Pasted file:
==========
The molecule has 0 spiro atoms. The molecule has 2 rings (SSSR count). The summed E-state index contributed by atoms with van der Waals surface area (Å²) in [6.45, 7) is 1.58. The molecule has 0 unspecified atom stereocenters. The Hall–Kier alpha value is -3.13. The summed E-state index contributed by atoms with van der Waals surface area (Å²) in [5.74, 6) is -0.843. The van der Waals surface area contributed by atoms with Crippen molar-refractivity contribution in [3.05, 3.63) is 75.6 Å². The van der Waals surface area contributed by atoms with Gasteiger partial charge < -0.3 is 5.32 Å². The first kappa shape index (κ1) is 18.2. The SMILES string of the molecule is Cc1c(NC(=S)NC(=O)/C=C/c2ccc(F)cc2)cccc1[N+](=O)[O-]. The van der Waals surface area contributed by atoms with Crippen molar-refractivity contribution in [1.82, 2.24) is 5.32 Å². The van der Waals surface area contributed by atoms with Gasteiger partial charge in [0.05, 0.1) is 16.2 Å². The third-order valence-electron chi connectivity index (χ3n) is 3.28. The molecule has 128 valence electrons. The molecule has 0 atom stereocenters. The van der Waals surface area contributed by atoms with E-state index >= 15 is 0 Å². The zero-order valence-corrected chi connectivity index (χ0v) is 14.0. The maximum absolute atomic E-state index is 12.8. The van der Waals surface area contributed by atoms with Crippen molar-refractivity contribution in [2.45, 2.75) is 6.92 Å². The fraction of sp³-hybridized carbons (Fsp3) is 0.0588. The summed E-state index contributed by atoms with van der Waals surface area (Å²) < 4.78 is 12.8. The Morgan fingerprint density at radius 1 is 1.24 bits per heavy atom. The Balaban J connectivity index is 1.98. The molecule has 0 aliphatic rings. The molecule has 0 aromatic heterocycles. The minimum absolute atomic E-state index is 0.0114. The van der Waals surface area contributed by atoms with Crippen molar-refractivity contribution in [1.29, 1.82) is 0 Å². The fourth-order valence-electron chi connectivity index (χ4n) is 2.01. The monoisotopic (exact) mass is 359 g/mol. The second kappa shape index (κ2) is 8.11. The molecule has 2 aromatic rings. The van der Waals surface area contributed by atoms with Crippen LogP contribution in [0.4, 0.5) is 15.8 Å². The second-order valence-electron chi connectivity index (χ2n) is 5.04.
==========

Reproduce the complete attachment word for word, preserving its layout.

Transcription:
The molecule has 0 spiro atoms. The molecule has 2 rings (SSSR count). The summed E-state index contributed by atoms with van der Waals surface area (Å²) in [6.45, 7) is 1.58. The molecule has 0 unspecified atom stereocenters. The Hall–Kier alpha value is -3.13. The summed E-state index contributed by atoms with van der Waals surface area (Å²) in [5.74, 6) is -0.843. The van der Waals surface area contributed by atoms with Crippen molar-refractivity contribution in [3.05, 3.63) is 75.6 Å². The van der Waals surface area contributed by atoms with Gasteiger partial charge < -0.3 is 5.32 Å². The first kappa shape index (κ1) is 18.2. The SMILES string of the molecule is Cc1c(NC(=S)NC(=O)/C=C/c2ccc(F)cc2)cccc1[N+](=O)[O-]. The van der Waals surface area contributed by atoms with Crippen molar-refractivity contribution in [1.82, 2.24) is 5.32 Å². The van der Waals surface area contributed by atoms with Gasteiger partial charge in [0.05, 0.1) is 16.2 Å². The third-order valence-electron chi connectivity index (χ3n) is 3.28. The molecule has 128 valence electrons. The molecule has 0 atom stereocenters. The van der Waals surface area contributed by atoms with E-state index >= 15 is 0 Å². The zero-order valence-corrected chi connectivity index (χ0v) is 14.0. The maximum absolute atomic E-state index is 12.8. The van der Waals surface area contributed by atoms with Crippen molar-refractivity contribution in [2.45, 2.75) is 6.92 Å². The fraction of sp³-hybridized carbons (Fsp3) is 0.0588. The summed E-state index contributed by atoms with van der Waals surface area (Å²) < 4.78 is 12.8. The Morgan fingerprint density at radius 1 is 1.24 bits per heavy atom. The Balaban J connectivity index is 1.98. The molecule has 0 aliphatic rings. The molecule has 0 aromatic heterocycles. The minimum absolute atomic E-state index is 0.0114. The van der Waals surface area contributed by atoms with Crippen molar-refractivity contribution in [1.29, 1.82) is 0 Å². The fourth-order valence-electron chi connectivity index (χ4n) is 2.01. The monoisotopic (exact) mass is 359 g/mol. The second kappa shape index (κ2) is 8.11. The molecule has 2 aromatic rings. The van der Waals surface area contributed by atoms with Crippen LogP contribution in [0.4, 0.5) is 15.8 Å². The second-order valence-electron chi connectivity index (χ2n) is 5.04.